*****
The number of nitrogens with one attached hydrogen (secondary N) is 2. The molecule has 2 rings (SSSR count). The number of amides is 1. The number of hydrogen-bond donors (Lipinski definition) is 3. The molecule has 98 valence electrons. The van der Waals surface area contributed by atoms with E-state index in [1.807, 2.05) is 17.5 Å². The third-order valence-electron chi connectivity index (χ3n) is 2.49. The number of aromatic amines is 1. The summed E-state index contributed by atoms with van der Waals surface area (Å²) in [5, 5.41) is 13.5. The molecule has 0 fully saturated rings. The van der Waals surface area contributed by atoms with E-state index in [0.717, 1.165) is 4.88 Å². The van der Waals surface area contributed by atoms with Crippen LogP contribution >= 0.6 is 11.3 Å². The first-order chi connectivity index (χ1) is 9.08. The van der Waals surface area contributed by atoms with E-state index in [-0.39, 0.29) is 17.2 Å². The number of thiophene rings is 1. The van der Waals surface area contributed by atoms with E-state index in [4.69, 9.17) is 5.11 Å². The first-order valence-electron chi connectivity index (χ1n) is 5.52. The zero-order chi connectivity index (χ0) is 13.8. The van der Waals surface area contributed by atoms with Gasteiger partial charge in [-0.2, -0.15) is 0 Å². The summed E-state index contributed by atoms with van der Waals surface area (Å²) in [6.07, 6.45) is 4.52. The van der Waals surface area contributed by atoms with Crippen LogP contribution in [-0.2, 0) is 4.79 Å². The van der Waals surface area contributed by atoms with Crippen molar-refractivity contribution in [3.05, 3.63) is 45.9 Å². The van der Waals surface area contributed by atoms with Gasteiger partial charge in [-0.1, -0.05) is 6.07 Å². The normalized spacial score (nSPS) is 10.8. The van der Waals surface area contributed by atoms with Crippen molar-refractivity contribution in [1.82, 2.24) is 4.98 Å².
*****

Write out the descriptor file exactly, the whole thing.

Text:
The number of nitrogens with one attached hydrogen (secondary N) is 2. The molecule has 2 rings (SSSR count). The number of amides is 1. The number of hydrogen-bond donors (Lipinski definition) is 3. The molecule has 98 valence electrons. The van der Waals surface area contributed by atoms with E-state index in [1.807, 2.05) is 17.5 Å². The third-order valence-electron chi connectivity index (χ3n) is 2.49. The number of aromatic amines is 1. The summed E-state index contributed by atoms with van der Waals surface area (Å²) in [5, 5.41) is 13.5. The molecule has 0 fully saturated rings. The van der Waals surface area contributed by atoms with E-state index in [0.717, 1.165) is 4.88 Å². The van der Waals surface area contributed by atoms with Crippen LogP contribution >= 0.6 is 11.3 Å². The first-order chi connectivity index (χ1) is 9.08. The van der Waals surface area contributed by atoms with E-state index in [-0.39, 0.29) is 17.2 Å². The number of thiophene rings is 1. The van der Waals surface area contributed by atoms with E-state index in [4.69, 9.17) is 5.11 Å². The first-order valence-electron chi connectivity index (χ1n) is 5.52. The zero-order chi connectivity index (χ0) is 13.8. The van der Waals surface area contributed by atoms with Gasteiger partial charge in [-0.2, -0.15) is 0 Å². The summed E-state index contributed by atoms with van der Waals surface area (Å²) in [6.07, 6.45) is 4.52. The van der Waals surface area contributed by atoms with Crippen LogP contribution in [-0.2, 0) is 4.79 Å². The van der Waals surface area contributed by atoms with Crippen molar-refractivity contribution in [3.05, 3.63) is 45.9 Å². The van der Waals surface area contributed by atoms with Gasteiger partial charge in [-0.1, -0.05) is 6.07 Å². The normalized spacial score (nSPS) is 10.8. The van der Waals surface area contributed by atoms with Crippen molar-refractivity contribution in [1.82, 2.24) is 4.98 Å².